Python

Finally I made it to Python!

Now, there is a great language. What I like about this language is that it maketh sources look really nice. Syntax is clean and simple, mandatory indentation is something awesome, especially to somebody who tired of C/C++ sources with no slightest sign of coding style, like this:

In Python, thou hast to indent thy code properly, because this determineth how it will work. On the other hand, braces become unneeded–less to type, all the better!

What I like not about Python is abscence of private/protected class members. It just looketh not safe! Well, it is a kind of resembleth GLib with its outstanding way of declaring private members. Knowest thou how to do it in C? If not, just take a look:

Now I guess in Python we just need to make similar “implementation” by ourselves, since language giveth us not one. And of course, proper naming conditions will help us too. But that looketh rather adhoc anyway. No ideal language in the world, eh?

Nonetheless, Python is just wonderful. Something as high-level as Perl, with syntax as clean as in Java, but as simple as PHP. Availability of Qt for it maketh it only better.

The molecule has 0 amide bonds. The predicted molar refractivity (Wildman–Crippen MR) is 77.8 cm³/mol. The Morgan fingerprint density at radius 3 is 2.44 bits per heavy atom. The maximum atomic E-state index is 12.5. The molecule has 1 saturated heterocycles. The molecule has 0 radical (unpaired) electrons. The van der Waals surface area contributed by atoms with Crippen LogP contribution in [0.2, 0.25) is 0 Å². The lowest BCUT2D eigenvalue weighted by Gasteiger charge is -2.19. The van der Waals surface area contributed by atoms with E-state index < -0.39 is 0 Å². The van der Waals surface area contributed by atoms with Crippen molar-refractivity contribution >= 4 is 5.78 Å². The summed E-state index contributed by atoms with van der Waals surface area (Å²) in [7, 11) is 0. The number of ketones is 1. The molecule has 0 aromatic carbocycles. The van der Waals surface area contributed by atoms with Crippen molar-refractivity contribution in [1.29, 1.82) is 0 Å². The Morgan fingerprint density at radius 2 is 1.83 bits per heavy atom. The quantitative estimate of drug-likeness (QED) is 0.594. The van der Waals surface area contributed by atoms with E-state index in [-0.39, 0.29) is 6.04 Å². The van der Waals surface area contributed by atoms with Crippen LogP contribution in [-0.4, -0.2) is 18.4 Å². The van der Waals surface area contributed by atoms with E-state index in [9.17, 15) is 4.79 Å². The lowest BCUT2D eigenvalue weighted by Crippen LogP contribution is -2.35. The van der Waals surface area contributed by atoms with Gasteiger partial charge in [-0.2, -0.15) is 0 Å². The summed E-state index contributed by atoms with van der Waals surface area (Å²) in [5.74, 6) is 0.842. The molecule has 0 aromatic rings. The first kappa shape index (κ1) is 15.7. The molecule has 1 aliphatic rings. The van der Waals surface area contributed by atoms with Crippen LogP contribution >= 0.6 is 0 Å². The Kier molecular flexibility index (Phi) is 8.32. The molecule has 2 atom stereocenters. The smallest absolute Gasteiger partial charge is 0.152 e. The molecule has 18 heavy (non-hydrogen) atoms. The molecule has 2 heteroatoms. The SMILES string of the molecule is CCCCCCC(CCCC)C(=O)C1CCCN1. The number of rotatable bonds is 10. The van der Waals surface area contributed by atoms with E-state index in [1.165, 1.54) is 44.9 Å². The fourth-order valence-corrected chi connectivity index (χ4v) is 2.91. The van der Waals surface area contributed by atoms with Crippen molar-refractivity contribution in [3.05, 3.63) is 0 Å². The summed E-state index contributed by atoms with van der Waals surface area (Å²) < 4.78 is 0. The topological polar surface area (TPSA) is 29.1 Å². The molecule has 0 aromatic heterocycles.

It took me half a day to learn Python. I quickly made an example using Qt in it, looking like this:

A little bit of black magic is present here. Actually, almost everything is not so black as it seemeth except for pyqtSignature thingy–this is a rather mysterious thing intended to inform PyQt what signal we want our slot to be autoconnected to, in case there are overloaded signals with the same name. Everything else is transparent: __init__ is just a Python’s standard name for constructor, exec_ looketh like this because exec seemeth to be a reserved word in Python, and “self” is just like “this” except that it has to be declared explicitly and can have any name (although “self” is an established convention).

The same example in C++ looketh like this:

That is two files (a separate .h is needed in order for moc to work), not to mention that it should be three if I implemented functions not inline (which I really should have done). Apart from that, it looketh not much more complicated, but Python code is just much more beautiful for some reason. Now I understand why programmers say that they like the way source code in Python looketh.

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